Starsailor, Brixton Academy. London <!-- none onestar twostar fourstar fivestar -->

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The Independent Culture

They toyed with the idea of becoming political animals, but it was as down-to-earth entertainers that the lads from Chorley ended their current tour in something close to triumph.

Once hailed as the next big thing for their introspective anthems, Starsailor have seen their thunder stolen by Keane and the undynamic Athlete. So for their third album, On the Outside, they hinted at a more outward-looking approach. The strident "In My Blood" and "This Time" were, we were told, informed by the experiences of the front man, James Walsh, after his move to confrontational Belfast.

Such an unlikely gambit was discarded on the night as the band quietly took to the stage. Intro music was made up of an eerie industrial thump and swirling keyboards, though that was quickly subsumed into the anonymous dirge "Way Back Home". Their supposedly more robust new material was handicapped by clunky instrumentation, apart from the keyboardist's out-of-place flourishes.

Walsh was less firebrand than Peter Kay's local radio DJ. "I'm sure you know the words to this one," he said charmlessly before one of their older ballads. "Get Out While You Can", from the current album, was introduced as a warning that could apply to any town, city, or even a nightclub.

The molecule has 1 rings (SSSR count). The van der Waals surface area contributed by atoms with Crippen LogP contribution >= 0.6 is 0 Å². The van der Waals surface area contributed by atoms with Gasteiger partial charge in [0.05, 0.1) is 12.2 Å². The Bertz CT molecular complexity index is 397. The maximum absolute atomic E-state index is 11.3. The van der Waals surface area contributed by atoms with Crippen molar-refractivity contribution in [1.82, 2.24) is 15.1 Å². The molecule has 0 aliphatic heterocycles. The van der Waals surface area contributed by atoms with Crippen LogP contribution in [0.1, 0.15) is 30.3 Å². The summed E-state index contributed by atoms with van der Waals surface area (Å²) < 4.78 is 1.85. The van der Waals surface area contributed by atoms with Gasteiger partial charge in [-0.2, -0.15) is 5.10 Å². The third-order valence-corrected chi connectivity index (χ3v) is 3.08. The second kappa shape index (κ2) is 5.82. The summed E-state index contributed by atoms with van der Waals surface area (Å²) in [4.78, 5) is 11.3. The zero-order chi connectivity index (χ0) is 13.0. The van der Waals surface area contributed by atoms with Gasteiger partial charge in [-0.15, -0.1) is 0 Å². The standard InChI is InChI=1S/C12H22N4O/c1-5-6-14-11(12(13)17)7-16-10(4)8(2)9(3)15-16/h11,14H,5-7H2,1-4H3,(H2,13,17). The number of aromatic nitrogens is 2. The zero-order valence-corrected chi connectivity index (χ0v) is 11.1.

What saved the first two-thirds of the gig was the band's ability to cobble together a pleasing set from three albums of material. The early hits "Fever" and "Poor Misguided Fool" were rousing singalongs, reminders that five years ago such direct lyrics were a welcome relief after the ironic flourishes of Britpop.

Then Walsh found some passion for a fiery "In the Crossfire", allowing the band to move from coasting along to bravura performance. "Tie Up My Hands" was transformed by spooky eastern-influenced guitar tones, a more exotic take on Bunnymen-style motifs. By the end, Walsh was leaping on amps and turning his mic to the crowd for "Silence Is Easy".

His audience responded, though at the end they filed out meekly after one encore. Despite recent rhetoric, Starsailor's niche was in a new generation of easygoing rock. Maybe it still is.